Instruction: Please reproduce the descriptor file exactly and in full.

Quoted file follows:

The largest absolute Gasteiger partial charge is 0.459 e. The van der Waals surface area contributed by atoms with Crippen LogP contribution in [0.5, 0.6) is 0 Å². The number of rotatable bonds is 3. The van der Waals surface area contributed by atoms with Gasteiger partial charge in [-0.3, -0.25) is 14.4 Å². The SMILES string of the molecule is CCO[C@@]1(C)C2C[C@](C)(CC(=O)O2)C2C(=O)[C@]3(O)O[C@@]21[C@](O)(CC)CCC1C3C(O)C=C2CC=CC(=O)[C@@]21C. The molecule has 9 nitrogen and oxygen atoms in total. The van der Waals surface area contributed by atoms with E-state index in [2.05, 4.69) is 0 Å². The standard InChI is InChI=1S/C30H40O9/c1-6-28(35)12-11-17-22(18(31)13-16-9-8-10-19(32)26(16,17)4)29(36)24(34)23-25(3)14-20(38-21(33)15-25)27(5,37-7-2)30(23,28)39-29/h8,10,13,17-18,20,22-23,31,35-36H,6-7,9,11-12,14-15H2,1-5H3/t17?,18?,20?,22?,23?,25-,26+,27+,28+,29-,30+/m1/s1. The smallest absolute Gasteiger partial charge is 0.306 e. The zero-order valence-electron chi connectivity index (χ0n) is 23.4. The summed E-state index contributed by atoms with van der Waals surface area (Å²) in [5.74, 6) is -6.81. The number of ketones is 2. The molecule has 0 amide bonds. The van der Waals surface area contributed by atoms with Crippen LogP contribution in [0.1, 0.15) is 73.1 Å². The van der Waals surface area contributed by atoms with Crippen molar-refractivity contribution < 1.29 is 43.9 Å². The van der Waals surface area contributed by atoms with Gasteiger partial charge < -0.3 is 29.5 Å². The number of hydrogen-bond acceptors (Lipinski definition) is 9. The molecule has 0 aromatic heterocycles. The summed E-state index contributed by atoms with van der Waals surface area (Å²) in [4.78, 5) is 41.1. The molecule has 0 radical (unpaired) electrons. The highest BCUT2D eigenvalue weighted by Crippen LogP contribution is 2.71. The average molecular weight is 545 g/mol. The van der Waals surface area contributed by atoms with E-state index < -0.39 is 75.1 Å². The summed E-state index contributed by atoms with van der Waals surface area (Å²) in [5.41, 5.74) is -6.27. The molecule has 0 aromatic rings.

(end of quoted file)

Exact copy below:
The largest absolute Gasteiger partial charge is 0.459 e. The van der Waals surface area contributed by atoms with Crippen LogP contribution in [0.5, 0.6) is 0 Å². The number of rotatable bonds is 3. The van der Waals surface area contributed by atoms with Gasteiger partial charge in [-0.3, -0.25) is 14.4 Å². The SMILES string of the molecule is CCO[C@@]1(C)C2C[C@](C)(CC(=O)O2)C2C(=O)[C@]3(O)O[C@@]21[C@](O)(CC)CCC1C3C(O)C=C2CC=CC(=O)[C@@]21C. The molecule has 9 nitrogen and oxygen atoms in total. The van der Waals surface area contributed by atoms with E-state index in [2.05, 4.69) is 0 Å². The standard InChI is InChI=1S/C30H40O9/c1-6-28(35)12-11-17-22(18(31)13-16-9-8-10-19(32)26(16,17)4)29(36)24(34)23-25(3)14-20(38-21(33)15-25)27(5,37-7-2)30(23,28)39-29/h8,10,13,17-18,20,22-23,31,35-36H,6-7,9,11-12,14-15H2,1-5H3/t17?,18?,20?,22?,23?,25-,26+,27+,28+,29-,30+/m1/s1. The smallest absolute Gasteiger partial charge is 0.306 e. The zero-order valence-electron chi connectivity index (χ0n) is 23.4. The summed E-state index contributed by atoms with van der Waals surface area (Å²) in [5.74, 6) is -6.81. The number of ketones is 2. The molecule has 0 amide bonds. The van der Waals surface area contributed by atoms with Crippen LogP contribution in [0.1, 0.15) is 73.1 Å². The van der Waals surface area contributed by atoms with Crippen molar-refractivity contribution < 1.29 is 43.9 Å². The van der Waals surface area contributed by atoms with Gasteiger partial charge < -0.3 is 29.5 Å². The number of hydrogen-bond acceptors (Lipinski definition) is 9. The molecule has 0 aromatic heterocycles. The summed E-state index contributed by atoms with van der Waals surface area (Å²) in [4.78, 5) is 41.1. The molecule has 0 radical (unpaired) electrons. The highest BCUT2D eigenvalue weighted by Crippen LogP contribution is 2.71. The average molecular weight is 545 g/mol. The van der Waals surface area contributed by atoms with E-state index < -0.39 is 75.1 Å². The summed E-state index contributed by atoms with van der Waals surface area (Å²) in [5.41, 5.74) is -6.27. The molecule has 0 aromatic rings.